(UR) Is any big-brand food safe for consumption? How about some glyphosate in your breakfast cereal? It obviously isn’t something you want to wake up to first thing in the morning, but after declaring themselves, ‘100% Natural,’ Quaker Oats, a sub-brand of Pepsi-Co, a long-time supporter of genetically-modified ingredients, has been accused of being ‘misleading and deceptive’ due to the herbicide showing up in one of their best selling foods.
A group of consumers from multiple states has launched a class-action lawsuit, claiming Quaker Oats’ can’t have a carcinogenic weed killer — glyphosate was designated a probable human carcinogen by the World Health Organization last year — in their oatmeal and still call it ‘all natural.’
The complaint states that glyphosate made its way into Quaker Oats, allegedly, not simply because it is used as an agricultural weed killer, but because it is sprayed on the oats as a drying agent shortly before they are harvested. The company knowingly uses glyphosate-riddled oats in their Quaker Oats products.
The plaintiffs of the suit want Pepsi-Co to refund them, not because they used glyphosate, but because they claimed their product was ‘100% natural.’
“Quaker knows that consumers seek out and wish to purchase whole, natural foods that do not contain chemicals, and that consumers will pay more for foods that they believe to be natural,” the court document states.
A similar lawsuit launched against Pepsi-Co over Naked Juices was settled out of court for $9 million. Naked Juices were being advertised as ‘all natural,’ but also as ‘100% juice’ and ‘non-GMO,’ when their products contained genetically-modified soy and other artificial ingredients. Back then, the company promised not to use the ‘all natural’ phrase to advertise their goods in the future, seemingly because they had learned their lesson. But the new Quaker Oats case proves they were likely just appeasing consumers long enough to move on to their next Bernaysian plan to unload toxic goods on an unwitting public.
Quaker advertises its whole grain oats for their “wholesome goodness.” However, as the complaint states:
“No reasonable consumer, seeing these representations, would expect Quaker Oats to contain anything unnatural, or anything other than whole, rolled oats. Quaker Oats, despite their labels, do contain something other than whole, rolled oats; namely, Quaker Oats contain glyphosate. Glyphosate is not ‘Natural’ or ‘100 Percent Natural.’ Glyphosate is a synthetic biocide and probable human carcinogen, with additional health dangers rapidly becoming known.”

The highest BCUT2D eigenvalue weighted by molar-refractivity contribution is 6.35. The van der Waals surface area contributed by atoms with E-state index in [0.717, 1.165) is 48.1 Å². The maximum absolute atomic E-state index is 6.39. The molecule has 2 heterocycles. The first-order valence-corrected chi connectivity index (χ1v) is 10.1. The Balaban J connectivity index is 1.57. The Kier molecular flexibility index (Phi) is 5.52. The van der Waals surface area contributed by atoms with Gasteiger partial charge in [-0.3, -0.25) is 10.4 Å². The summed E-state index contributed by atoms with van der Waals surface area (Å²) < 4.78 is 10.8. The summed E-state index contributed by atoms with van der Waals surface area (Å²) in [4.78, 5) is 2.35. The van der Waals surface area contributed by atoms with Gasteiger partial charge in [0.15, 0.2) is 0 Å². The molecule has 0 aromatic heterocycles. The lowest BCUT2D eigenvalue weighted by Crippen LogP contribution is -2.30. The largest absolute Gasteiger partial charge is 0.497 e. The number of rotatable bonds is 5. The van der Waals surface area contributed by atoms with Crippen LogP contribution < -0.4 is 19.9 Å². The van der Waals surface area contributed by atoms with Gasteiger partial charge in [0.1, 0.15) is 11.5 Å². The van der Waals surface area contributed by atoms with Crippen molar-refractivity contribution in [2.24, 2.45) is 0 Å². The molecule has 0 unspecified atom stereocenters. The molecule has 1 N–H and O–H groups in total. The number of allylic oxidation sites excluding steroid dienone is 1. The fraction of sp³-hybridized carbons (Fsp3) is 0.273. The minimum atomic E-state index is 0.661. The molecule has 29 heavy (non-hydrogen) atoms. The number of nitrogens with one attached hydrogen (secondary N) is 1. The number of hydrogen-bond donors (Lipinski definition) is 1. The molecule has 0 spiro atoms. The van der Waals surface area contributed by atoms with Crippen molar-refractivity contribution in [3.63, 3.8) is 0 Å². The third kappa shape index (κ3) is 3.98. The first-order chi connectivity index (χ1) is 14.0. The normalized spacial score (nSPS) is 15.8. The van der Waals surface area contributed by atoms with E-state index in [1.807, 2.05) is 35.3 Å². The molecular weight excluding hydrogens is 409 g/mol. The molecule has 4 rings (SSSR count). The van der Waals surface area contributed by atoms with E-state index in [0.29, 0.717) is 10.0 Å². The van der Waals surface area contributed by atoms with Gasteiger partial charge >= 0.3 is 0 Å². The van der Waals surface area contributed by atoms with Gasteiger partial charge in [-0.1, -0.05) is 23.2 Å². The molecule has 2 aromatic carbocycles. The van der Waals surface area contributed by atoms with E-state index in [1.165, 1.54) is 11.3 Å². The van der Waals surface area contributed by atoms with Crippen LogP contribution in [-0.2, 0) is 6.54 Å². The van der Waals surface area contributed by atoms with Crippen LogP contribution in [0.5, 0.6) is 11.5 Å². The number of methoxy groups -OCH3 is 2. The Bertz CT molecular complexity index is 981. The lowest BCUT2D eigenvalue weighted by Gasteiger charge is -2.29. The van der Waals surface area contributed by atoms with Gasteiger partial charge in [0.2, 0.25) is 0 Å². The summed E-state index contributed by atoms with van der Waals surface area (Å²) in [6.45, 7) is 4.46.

We can keep fighting Big Food in court, but we can also, perhaps more effectively, fight them by ‘voting’ with our dollars. Stop purchasing food from Pepsi-Co, General Mills (GM), and other large food manufacturers who have gone on record to deceive the public about the contents of their food products. GM may have reluctantly decided to label their foods as genetically-modified, but they still deceive their customers regularly. Pepsi-Co has done the same, with not one but two lawsuits now over the exact same premise.
There are hundreds of more trustworthy, organic, and non-GMO companies from which to purchase your food — or even better — get your goods straight from a small, local farm that you can verify grew their crops without pesticides.
One thing is for certain, the Quaker Oats sold to your great grandmother in the 1870s surely didn’t contain Monsanto’s best-selling herbicide, glyphosate. And even more certain, no Quaker was exposed to thousands of pounds of pesticides and herbicides at every meal. It’s time to ditch big-brand foods. Their ‘all natural’ claims have worn thin.
This article (Are There Cancer-Causing Pesticides in Your Quaker Oatmeal? Lawsuit Says Yes) is an opinion editorial (OP-ED). The opinions expressed in this article are the author’s own and do not necessarily represent the views of Underground Reporter. This article is free and open source. You have permission to republish this article under a Creative Commons license with attribution toChristina Sarich and UndergroundReporter.org. If you spot a typo, please email the error and the name of the article to email@example.com. Image credit: YouTube/Wisenheimerr